What did gold, frankincense, and myrrh have to do with gifts to Christ? What do the gifts represent?
Gold, frankincense, and myrrh were the gifts that were given to Jesus by the wise men according to Matthew 2:11.
And they came into the house and saw the Child with Mary His mother; and they fell down and worshiped Him; and opening their treasures they presented to Him gifts of gold and frankincense and myrrh. Matthew 2:11 (NASB)
Gift of Gold
The gift of gold was considered worthy of a king. The buildings and treasures of kings and pharaohs from the ancient past have left reminders that gold was the prize of rulers and kings. Both secular and biblical kings greatly valued gold. The following two passages reveal that King Solomon acquired valued gold and King Nebuchadnezzar made a gold idol or image of himself.
All King Solomon’s drinking vessels were of gold, and all the vessels of the house of the forest of Lebanon were of pure gold; silver was not considered valuable in the days of Solomon. 2 Chronicles 9:20 (NASB)
Nebuchadnezzar the king made an image of gold, the height of which was sixty cubits and its width six cubits; he set it up on the plain of Dura in the province of Babylon. Daniel 3:1 (NASB)
While gold can be a gift for anyone, gold was a gift especially worthy for kings.
Gift of Frankincense
Frankincense comes from tree resins. Frankincense was once greatly valued throughout the Middle East from Rome to India. It was very expensive and has a wonderful fragrance. Frankincense occurs fifteen times in the Bible. A quick survey reveals it was used primarily in biblical times for making incense (Exodus 30:34) and as an ingredient in sacrifices (Leviticus 2:1-2). Song of Solomon 3:6; 4:14 reveals it was also an ingredient in perfume. Since frankincense was primarily used in the Bible in worship, frankincense speaks of the worship of God..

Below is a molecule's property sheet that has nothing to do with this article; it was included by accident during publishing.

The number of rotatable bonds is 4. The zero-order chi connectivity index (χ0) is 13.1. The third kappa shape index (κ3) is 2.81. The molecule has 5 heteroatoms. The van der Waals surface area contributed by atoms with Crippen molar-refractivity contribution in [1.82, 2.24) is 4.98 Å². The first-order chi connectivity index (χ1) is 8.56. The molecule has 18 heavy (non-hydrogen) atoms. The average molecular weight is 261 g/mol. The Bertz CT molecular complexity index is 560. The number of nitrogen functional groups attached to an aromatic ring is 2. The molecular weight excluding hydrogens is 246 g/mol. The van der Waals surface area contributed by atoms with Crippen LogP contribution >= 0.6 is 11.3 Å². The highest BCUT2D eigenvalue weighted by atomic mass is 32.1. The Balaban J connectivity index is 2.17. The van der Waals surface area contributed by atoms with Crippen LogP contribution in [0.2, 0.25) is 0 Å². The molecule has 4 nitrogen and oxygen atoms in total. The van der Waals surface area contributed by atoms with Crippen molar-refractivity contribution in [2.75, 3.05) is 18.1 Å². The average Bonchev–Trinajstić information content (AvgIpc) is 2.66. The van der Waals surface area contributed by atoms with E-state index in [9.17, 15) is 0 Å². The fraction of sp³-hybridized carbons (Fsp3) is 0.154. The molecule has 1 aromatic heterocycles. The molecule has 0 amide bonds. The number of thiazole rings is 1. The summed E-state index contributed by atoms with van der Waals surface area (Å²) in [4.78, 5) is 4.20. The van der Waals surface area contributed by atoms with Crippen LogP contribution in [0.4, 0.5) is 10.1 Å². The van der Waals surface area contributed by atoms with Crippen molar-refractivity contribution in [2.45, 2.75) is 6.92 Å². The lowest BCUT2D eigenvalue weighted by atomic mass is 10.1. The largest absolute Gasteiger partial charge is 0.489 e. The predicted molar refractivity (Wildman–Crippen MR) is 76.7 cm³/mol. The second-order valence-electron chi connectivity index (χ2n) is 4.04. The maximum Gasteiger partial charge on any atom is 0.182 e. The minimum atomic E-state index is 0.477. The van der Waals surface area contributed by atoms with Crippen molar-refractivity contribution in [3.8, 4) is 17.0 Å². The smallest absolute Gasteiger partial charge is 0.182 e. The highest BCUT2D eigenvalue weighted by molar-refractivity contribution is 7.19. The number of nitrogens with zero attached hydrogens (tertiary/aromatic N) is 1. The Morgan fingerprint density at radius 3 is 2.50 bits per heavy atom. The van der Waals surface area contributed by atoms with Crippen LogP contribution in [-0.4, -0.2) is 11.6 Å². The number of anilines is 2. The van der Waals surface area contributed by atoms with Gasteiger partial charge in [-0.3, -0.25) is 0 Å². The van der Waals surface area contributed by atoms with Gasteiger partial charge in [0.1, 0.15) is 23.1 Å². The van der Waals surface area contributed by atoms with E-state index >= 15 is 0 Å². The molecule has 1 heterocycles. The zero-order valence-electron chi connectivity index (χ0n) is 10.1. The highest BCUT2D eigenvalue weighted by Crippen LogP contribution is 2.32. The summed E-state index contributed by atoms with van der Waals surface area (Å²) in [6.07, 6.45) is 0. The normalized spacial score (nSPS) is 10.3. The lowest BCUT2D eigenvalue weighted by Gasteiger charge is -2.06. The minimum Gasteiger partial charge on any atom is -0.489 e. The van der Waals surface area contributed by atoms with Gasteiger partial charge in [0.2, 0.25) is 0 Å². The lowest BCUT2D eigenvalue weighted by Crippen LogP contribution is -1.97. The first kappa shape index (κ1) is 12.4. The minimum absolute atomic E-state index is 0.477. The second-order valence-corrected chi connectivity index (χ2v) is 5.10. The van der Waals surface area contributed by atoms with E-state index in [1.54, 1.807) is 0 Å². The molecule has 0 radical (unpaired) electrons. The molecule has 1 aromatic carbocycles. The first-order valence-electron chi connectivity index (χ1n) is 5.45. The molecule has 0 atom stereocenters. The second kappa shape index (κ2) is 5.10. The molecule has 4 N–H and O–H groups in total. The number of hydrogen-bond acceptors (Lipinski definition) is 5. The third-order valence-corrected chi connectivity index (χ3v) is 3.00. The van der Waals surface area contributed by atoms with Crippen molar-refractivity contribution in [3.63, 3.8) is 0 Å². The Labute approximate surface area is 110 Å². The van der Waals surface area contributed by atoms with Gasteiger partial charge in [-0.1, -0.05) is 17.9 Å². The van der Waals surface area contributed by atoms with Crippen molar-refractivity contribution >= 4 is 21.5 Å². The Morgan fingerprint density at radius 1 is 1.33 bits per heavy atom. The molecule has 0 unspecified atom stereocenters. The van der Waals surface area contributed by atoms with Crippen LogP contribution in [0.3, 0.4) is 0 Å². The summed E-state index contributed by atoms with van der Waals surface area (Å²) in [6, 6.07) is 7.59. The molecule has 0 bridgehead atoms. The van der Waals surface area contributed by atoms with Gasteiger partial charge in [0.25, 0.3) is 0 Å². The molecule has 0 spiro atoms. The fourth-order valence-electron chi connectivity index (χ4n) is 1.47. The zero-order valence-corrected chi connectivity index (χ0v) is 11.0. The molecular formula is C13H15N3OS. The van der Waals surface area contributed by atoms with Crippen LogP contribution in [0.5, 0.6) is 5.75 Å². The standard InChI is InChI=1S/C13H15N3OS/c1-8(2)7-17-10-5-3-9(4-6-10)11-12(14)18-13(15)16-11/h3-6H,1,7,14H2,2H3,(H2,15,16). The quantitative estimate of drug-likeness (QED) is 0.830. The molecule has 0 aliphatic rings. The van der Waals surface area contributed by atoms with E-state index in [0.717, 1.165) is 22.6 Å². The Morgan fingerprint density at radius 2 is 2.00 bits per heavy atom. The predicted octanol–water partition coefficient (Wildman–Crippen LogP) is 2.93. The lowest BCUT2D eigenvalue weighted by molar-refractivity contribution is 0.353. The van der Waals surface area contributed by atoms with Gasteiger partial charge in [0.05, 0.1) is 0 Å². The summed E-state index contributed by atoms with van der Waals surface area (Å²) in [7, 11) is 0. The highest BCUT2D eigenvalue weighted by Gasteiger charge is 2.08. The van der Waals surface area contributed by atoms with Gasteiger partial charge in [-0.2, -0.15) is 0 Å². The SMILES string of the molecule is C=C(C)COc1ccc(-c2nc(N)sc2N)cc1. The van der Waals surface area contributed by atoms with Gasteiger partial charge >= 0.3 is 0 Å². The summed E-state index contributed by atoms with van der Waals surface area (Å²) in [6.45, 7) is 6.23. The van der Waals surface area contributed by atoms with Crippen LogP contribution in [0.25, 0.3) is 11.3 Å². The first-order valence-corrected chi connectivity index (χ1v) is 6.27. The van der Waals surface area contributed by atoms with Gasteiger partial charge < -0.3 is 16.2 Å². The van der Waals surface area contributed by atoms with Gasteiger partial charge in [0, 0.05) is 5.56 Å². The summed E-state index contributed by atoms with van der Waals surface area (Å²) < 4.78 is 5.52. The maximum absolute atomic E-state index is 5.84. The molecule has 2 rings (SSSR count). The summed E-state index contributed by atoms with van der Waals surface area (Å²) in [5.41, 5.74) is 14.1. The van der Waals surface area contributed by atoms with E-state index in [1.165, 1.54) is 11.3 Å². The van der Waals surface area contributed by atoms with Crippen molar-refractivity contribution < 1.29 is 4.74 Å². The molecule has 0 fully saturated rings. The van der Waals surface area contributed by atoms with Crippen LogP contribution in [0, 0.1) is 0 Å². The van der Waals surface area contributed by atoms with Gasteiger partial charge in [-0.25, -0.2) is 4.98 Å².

Then the LORD said to Moses, “Take for yourself spices, stacte and onycha and galbanum, spices with pure frankincense; there shall be an equal part of each. Exodus 30:34 (NASB)
Gift of Myrrh
Myrrh is extruded from the gum of the Commiphora myrrh plant. Myrrh was less expensive than frankincense, but was still highly valued. Myrrh is referred to seventeen times in the Bible and is first mentioned in Genesis 37:25, where it was being carried by camels in a caravan. Myrrh was used for a variety of purposes in biblical times as a perfume (Song of Solomon 1:13; 3:6; 4:6, 14; 5:1, 5, 13), an anesthetic, for burial embalming (John 19:39), as an ingredient in anointing oil (Exodus 30:23-25), and to deodorize clothes. According to Esther 2:12, it was also used in a cosmetic for women. John 19:39 records that myrrh was used in Jesus’ burial.
Nicodemus, who had first come to Him by night, also came, bringing a mixture of myrrh and aloes, about a hundred pounds weight. John 19:39 (NASB)
In the New Testament, myrrh is primarily associated with death.
Since gold, frankincense and myrrh were highly prized by kings and emperors, these magi gave Jesus three very expensive gifts. The gift of gold was a king’s gift and Christ is our King. Frankincense was a worthy gift for Christ since He was the anointed One who deserves our worship. Myrrh was a prophetic gift because Jesus would die for the sins of the world.
Dr. J. Vernon McGee makes this comment about the three gifts.
Gold speaks of His birth. He is born a King. Frankincense speaks of the fragrance of His life. Myrrh speaks of His death. All of this is indicated in the gifts that were brought to Him at His first coming.
1. Dr. J. Vernon McGee. Thru The Bible. Nelson Publishing. 1983. vol. IV, p. 16.
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